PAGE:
Deputy Secretary Norris reminded us during the Feb 1st 30×30 Public Feedback Virtual Meeting that, as the name implies, this planning document is meant to serve us for the next eight years.  That is precisely why, as a lifelong Californian, I expect a bit more foresight from this document than the rather timid strategies spelled out to date.  

There needs to be some aspirational vision here, not reliance on generalized niceties that were old a decade ago.

Climate Resilience – Key Objective #3

Per the Pathways to 30×30 draft report, Key Objective #3 is:

Conserve places that help California achieve carbon neutrality and/or build climate resilience

CNRA seems to have carbon down, to the extent that they understand a few things about sequestration.  But the document seems woefully weak on climate resilience, which I assume to mean resilience to climate change.  I imagine I’m repeating myself but perhaps that’s because I haven’t really been heard.  So here goes again:

Climate change appears to be diminishing the snowpack we’ve long depended on for detention storage (again, see Retention vs Detention Storage).  But there is one huge existing opportunity to create more detention storage – restore degraded catchments!

Those of us paying attention may be forgiven for hearing the alarm bells and sirens going off and feeling some exasperation that even the supposedly most progressive state in the union seems to be pussy-footing around with mediocre policy statements like the Draft Pathways to 30×30 document.

Is it unreasonable to expect at least aspiration toward excellence from our “progressive” government?


Verna Jigour, PhD



Allen, M. F. 2015. How oaks respond to water limitation. Pages 13-22 in R. B. Standiford and K. L. Purcell, tech. cords, editors. Proceedings of the seventh California oak symposium: managing oak woodlands in a dynamic world. Gen. Tech. Rep. PSW-GTR-251.  U.S. Department of Agriculture, Forest Service, Pacific Southwest Research Station, Berkeley, CA. 

Dwomoh, F. K., J. F. Brown, H. J. Tollerud, and R. F. Auch. 2021. Hotter drought escalates tree cover declines in blue oak woodlands of California. Frontiers in Climate 3:689945.  

Gordon, D. R., J. M. Menke, and K. J. Rice. 1989. Competition for soil water between annual plants and blue oak ( Quercus douglasii ) seedlings. Oecologia 79:533 – 541.

Gordon, D. R. and K. J. Rice. 1993. Competitive effects of grassland annuals on soil water and blue oak (Quercus douglasii ) seedlings. Ecology 74:68-82.  

Gordon, D. R. and K. J. Rice. 2000. Competitive suppression of Quercus douglasii (Fagaceae) seedling emergence and growth. American Journal of Botany 87:986-994.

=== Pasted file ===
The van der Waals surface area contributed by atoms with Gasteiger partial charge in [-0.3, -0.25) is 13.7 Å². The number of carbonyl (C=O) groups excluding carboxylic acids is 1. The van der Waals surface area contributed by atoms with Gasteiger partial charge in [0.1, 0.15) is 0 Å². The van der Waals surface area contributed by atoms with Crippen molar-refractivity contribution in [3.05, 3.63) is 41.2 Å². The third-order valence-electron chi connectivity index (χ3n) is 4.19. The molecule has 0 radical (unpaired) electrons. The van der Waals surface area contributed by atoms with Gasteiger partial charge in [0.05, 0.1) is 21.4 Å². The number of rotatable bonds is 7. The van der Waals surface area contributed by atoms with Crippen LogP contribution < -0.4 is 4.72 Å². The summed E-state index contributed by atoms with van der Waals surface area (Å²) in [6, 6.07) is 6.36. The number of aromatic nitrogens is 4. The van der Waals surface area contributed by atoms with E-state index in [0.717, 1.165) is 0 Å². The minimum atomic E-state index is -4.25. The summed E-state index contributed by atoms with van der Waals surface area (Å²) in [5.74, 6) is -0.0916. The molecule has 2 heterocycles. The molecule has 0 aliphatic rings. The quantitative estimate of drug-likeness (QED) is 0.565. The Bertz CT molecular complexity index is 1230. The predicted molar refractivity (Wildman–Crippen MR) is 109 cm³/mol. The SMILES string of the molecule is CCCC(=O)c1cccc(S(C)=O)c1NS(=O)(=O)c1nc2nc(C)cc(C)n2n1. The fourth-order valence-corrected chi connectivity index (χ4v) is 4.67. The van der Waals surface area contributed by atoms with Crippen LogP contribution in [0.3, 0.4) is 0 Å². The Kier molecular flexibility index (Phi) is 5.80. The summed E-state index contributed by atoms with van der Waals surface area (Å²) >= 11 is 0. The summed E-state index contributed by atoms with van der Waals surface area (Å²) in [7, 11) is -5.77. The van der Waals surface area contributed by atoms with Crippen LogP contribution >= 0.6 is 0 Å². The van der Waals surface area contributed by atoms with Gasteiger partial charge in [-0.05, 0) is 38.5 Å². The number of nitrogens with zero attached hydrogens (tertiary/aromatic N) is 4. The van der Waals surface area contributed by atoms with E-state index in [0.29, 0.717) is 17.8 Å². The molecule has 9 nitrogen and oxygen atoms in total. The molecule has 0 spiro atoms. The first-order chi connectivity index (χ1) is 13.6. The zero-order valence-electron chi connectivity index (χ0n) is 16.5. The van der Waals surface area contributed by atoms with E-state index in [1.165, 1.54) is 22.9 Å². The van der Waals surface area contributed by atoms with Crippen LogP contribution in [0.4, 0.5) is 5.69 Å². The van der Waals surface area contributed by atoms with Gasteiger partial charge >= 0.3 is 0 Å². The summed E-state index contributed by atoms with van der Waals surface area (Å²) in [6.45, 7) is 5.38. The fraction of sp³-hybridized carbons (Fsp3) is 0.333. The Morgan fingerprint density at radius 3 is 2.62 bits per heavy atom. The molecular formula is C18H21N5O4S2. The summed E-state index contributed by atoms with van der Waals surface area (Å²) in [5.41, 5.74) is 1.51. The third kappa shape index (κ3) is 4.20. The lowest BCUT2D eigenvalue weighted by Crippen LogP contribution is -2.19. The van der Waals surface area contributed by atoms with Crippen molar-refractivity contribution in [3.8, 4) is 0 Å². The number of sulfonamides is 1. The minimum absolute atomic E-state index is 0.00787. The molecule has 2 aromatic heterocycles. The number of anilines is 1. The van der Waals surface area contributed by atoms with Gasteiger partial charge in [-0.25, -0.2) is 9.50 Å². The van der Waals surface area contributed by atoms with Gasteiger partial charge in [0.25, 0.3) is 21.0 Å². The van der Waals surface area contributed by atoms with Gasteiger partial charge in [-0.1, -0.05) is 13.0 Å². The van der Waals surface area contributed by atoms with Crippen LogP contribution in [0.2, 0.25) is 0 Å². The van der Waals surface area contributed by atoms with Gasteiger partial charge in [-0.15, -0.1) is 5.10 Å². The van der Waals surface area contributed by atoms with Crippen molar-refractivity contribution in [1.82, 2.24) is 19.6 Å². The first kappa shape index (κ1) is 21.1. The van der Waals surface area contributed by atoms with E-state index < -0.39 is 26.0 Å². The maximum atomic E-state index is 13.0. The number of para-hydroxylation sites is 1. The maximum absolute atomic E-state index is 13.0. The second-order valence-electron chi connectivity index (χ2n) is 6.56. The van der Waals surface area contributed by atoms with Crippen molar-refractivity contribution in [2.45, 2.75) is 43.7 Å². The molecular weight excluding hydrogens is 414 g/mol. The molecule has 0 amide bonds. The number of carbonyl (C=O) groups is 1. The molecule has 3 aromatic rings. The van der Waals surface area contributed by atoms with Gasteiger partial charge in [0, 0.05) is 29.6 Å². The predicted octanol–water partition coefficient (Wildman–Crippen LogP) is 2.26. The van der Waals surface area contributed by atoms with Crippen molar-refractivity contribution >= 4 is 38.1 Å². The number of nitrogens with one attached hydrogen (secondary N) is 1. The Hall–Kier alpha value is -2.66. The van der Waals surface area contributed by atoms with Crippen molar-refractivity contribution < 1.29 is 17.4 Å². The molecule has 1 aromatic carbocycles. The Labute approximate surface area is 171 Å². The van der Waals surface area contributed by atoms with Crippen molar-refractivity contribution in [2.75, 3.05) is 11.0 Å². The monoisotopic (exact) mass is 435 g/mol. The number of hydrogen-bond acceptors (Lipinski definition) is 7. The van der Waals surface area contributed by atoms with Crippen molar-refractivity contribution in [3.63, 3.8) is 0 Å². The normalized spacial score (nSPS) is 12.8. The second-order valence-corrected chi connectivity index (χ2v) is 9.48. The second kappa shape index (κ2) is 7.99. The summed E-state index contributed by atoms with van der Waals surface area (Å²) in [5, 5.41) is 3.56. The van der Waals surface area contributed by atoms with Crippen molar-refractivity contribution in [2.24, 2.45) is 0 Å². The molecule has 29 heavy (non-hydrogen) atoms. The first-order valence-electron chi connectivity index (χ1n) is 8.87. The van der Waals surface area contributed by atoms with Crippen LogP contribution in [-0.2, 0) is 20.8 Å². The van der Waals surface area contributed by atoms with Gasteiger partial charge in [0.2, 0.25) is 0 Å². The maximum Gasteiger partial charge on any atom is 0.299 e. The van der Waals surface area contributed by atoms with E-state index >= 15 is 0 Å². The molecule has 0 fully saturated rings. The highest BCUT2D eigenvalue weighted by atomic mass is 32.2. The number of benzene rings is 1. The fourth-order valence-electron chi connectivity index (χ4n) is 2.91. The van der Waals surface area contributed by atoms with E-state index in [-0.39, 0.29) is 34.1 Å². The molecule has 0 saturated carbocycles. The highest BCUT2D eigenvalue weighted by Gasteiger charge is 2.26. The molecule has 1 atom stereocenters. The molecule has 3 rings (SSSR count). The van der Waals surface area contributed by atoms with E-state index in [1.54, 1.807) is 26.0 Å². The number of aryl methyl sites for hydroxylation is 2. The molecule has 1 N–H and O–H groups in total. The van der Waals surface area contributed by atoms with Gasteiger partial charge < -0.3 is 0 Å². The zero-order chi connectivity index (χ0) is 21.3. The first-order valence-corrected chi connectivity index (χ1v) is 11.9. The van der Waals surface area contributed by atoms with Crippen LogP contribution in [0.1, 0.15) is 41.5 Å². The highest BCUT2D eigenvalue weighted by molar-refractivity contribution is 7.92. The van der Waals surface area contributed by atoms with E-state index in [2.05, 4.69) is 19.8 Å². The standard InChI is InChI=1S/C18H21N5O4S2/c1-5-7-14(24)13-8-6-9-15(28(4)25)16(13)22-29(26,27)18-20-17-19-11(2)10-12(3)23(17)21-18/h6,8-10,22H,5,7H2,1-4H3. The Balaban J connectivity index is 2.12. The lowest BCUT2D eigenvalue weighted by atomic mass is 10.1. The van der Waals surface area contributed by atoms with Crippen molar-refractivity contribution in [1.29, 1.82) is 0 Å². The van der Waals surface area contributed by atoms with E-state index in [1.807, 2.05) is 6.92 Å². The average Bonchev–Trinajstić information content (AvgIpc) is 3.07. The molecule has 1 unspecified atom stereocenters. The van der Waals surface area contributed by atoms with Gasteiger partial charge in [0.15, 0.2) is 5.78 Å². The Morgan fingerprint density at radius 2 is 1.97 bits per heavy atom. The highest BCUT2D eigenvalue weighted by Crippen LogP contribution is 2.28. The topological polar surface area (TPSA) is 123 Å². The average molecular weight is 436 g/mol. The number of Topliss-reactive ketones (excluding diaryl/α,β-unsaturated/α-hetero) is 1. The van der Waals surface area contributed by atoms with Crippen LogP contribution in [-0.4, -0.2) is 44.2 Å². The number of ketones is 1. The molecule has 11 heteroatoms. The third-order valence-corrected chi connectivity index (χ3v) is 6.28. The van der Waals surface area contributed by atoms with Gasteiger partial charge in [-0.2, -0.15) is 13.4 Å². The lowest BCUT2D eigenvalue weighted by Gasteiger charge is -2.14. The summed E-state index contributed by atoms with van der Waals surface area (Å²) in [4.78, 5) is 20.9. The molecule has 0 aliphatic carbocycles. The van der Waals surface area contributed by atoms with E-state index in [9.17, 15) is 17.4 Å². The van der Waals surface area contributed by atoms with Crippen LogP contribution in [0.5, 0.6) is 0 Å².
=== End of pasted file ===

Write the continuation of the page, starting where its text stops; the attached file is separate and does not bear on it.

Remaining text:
Macon, D., T. Schohr, D. Schmidt, and M. M. Garbelotto. 2020. Recent blue oak mortality on Sierra Nevada foothill rangelands may be linked to drought, climate change. California Agriculture 74:71-72.

Paine, R. T. 1980. Food webs: linkage, interaction strength and community infrastructure. Journal of Animal Ecology 49:666-685

Reiner, R. and A. Craig. 2011. Conservation easements in California blue oak woodlands: testing the assumption of livestock grazing as a compatible use. Natural Areas Journal 31:408–413.  

Rice, K. J., D. R. Gordon, J. L. Hardison, and J. M. Welker. 1993. Phenotypic variation in seedlings of a “keystone” tree species (Quercus douglasii): the interactive effects of acorn source and competitive environment. Oecologia 96:537–547.

Simard, S. 2021. Finding the Mother Tree: Discovering the Wisdom of the Forest. New York. Alfred A. Knopf. 

Stahle, D. W., R. D. Griffin, D. M. Meko, M. D. Therrell, J. R. Edmondson, M. K. Cleaveland, L. N. Stahle, D. J. Burnette, J. T. Abatzoglou, K. T. Redmond, M. D. Dettinger, and D. R. Cayan. 2013. The ancient blue oak woodlands of California: longevity and hydroclimatic history. Earth Interactions 17:1-25.  

Swiecki, T. J., E. A. Bernhardt, and C. Drake. 1997. Stand-Level status of blue oak sapling recruitment and regeneration. Pages 147-156 in N. H. Pillsbury, J. Verner, and W. D. Tietje, technical coordinators, editors. Proceedings of a symposium on oak woodlands: ecology, management, and urban interface issues; 19–22 March 1996; San Luis Obispo, CA. Gen. Tech. Rep. PSW-GTR-160.  Pacific Southwest Research Station, Forest Service, U.S. Department of Agriculture, Albany, CA.

Swiecki, T. J. and E. A. Bernhardt.. 1998. Understanding blue oak regeneration. Fremontia 26:19-26.